Note the qualification "are unwilling to explain what they actually advocate doing". So, in Robert's case he rejects that whole idea of choosing to sit or walk, etc... I take that seriously as a possible option.Mr Man wrote:Mike, what were the "criticisms of Goenka" that you find difficult to take seriously?mikenz66 wrote: As I said, if someone (not just yourself, but some others posting on this thread) are unwilling to explain what they actually advocate doing, I see little basis for discussion, and I find it very difficult to take their criticisms of Goenka or others seriously.
But if you are not in the Robert/Sujin camp, and do advocate some kind of choosing to sit, walk, watch the breath, etc, I would find it curious to criticise Goenka (or any other teacher I can think of, apart from Kuhn Sujin) for picking a particular way to implement the general instructions in the Satipatthana Sutta. Such implementations range from the very specific (Goenka) to the very general "try this or this, and figure out what works for you" (some of Ajahn Chah students I've had contact with), or the "just watch what happens in daily life" approach. But whether you take Goenka's advice or figure out something more specific for yourself you have to make some choice of time, objects, ordering, etc. [Unless you take the Sujin, or some similar, position.]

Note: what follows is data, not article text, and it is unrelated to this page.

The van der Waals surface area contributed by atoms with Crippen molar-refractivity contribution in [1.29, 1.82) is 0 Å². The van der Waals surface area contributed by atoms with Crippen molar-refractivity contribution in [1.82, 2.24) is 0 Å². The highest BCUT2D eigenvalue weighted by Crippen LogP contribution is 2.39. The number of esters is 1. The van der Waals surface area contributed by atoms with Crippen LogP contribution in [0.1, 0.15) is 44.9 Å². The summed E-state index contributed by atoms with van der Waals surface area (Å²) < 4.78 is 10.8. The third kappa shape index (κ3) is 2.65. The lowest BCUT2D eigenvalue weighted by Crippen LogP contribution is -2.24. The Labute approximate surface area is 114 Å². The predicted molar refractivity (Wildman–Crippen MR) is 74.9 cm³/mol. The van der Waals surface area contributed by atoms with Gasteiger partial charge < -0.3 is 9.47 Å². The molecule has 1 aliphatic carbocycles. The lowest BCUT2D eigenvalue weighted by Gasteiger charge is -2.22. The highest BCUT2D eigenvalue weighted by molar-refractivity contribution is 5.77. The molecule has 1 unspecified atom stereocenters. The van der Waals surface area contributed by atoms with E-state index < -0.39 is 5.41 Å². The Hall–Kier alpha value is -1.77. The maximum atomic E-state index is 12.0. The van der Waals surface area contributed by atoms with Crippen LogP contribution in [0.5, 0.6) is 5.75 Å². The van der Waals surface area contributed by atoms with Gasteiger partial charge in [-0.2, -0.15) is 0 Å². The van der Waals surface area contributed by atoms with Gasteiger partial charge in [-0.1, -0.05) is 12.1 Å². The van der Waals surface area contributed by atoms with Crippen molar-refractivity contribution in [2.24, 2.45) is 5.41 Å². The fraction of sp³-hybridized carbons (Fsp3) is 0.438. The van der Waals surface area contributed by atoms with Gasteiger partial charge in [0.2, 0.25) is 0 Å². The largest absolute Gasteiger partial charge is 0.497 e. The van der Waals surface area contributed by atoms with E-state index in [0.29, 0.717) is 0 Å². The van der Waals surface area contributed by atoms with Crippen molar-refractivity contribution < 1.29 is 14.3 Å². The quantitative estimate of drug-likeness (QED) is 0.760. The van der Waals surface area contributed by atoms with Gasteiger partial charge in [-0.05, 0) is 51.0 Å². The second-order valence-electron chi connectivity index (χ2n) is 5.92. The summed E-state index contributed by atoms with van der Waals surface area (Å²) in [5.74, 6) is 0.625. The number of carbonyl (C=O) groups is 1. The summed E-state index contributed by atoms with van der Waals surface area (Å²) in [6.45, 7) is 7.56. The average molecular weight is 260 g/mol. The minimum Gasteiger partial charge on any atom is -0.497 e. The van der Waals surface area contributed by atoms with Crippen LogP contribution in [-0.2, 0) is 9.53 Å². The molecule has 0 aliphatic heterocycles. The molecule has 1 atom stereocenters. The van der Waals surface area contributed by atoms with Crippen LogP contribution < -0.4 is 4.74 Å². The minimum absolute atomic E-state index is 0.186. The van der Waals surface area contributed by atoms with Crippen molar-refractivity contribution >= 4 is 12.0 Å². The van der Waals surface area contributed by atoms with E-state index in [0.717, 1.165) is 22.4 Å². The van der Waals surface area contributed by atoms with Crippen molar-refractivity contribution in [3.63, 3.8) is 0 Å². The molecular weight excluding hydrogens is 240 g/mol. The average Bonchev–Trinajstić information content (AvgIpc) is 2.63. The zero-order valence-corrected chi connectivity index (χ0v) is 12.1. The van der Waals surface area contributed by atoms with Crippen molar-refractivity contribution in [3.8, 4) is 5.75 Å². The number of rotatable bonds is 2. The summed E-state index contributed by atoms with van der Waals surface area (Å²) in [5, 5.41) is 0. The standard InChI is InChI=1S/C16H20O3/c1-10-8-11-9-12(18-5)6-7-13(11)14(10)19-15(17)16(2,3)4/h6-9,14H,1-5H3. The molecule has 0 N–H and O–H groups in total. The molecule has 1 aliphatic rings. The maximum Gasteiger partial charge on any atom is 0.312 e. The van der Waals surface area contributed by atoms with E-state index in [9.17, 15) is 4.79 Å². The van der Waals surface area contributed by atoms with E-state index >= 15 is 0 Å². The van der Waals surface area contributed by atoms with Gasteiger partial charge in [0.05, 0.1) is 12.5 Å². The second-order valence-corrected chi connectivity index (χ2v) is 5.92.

I've only done one Goenka retreat, and personally prefer the more free-form Mahasi-based approach that my teachers here usually recommend, but it seems to me that a particular, organised, approach can be very useful for some (and I certainly appreciated the well-organised aspect of it). For those of us who have ready access to individualised advice, it's perhaps not so necessary, but these retreats were developed to be able to accommodate hundreds or thousands of yogis.